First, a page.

Growing up Chinese in a suburban community wasn’t always easy, especially in matters of food, race and identity. When 11-year-old Taiwanese boy Eddie Huang from ABC’s Fresh Off the Boat was teased for bringing “worms” (his Mom’s noodles) for lunch, the scene triggered my own experience when I brought my own “weird, smelly or gross” Chinese food to school. Similar to Eddie, my Mother started packing me “white people lunch,” which consisted of sandwiches, Dunkaroos and juice boxes so I could fit in with better with the white kids.
However in recent years, I have noticed a tremendous shift towards embracing different ethnic foods that were once though of as unpalatable in North America. Shows like Anthony Bourdain’s Parts Unknown has shifted the culture of food in North America to embrace new and exotic cuisines not mainstream in the U.S. or in Canada. Talented Toronto-based writer Lorraine Chuen asked this profound question in her article, who gets the authority on ‘ethnic’ cuisine? In her thoughtful essay backed up by research and stats from The New York Times Food, she explains how chefs and foodies of colour are often excluded from the stories told about “mysterious and exciting” cuisines, urging media to include people of colour in the narrative.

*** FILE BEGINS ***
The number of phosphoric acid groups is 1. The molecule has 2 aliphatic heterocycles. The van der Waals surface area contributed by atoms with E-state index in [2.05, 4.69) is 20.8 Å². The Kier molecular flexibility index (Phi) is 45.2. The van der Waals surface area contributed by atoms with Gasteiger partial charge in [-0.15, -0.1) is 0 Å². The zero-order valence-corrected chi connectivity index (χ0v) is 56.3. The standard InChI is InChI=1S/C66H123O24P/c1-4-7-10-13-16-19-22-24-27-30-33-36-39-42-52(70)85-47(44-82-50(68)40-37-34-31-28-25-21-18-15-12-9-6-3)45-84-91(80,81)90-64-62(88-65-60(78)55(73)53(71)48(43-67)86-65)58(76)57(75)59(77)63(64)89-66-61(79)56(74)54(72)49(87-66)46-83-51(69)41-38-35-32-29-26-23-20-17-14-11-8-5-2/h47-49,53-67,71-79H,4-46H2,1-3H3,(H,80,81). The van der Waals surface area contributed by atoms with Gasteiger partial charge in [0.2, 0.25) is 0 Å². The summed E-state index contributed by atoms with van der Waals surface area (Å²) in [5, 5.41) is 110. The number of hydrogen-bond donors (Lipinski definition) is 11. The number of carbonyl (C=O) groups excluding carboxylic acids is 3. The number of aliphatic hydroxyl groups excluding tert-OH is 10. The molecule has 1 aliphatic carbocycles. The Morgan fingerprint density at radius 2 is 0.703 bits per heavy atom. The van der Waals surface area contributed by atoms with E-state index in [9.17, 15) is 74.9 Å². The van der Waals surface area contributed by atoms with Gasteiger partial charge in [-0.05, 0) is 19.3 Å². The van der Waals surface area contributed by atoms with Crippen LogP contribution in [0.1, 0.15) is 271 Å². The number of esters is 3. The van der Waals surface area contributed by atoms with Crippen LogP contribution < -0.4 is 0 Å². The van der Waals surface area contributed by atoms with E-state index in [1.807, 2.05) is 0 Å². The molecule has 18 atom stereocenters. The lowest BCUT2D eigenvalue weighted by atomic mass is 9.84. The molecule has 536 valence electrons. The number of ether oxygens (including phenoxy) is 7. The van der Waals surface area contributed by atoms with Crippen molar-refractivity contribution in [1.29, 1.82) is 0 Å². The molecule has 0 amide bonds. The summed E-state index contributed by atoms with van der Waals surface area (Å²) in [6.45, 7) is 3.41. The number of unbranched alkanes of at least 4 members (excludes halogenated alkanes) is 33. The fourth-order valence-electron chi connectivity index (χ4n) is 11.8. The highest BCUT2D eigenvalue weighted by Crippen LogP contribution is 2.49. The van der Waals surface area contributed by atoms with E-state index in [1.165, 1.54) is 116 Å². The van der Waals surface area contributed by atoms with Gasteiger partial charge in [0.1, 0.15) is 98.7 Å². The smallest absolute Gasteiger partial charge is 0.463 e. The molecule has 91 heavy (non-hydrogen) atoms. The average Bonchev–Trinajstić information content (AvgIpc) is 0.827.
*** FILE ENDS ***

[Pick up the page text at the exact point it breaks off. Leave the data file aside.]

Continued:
Last summer, I had the privilege and pleasure of being a Nutrition Guest Expert on Fairchild Television, Canada’s #1 national Chinese media network on the show Leisure Talk 大城小聚 with my friend and colleague Lucia Huang discussing mindful eating. You can watch the whole interview below. And because Fairchild TV is a national TV network, dietitian colleagues were able to also catch my interview when it aired across the country in Vancouver!
One of the amazing things about Canada is how you will find media networks that reflect the cultural diversity which make up this country.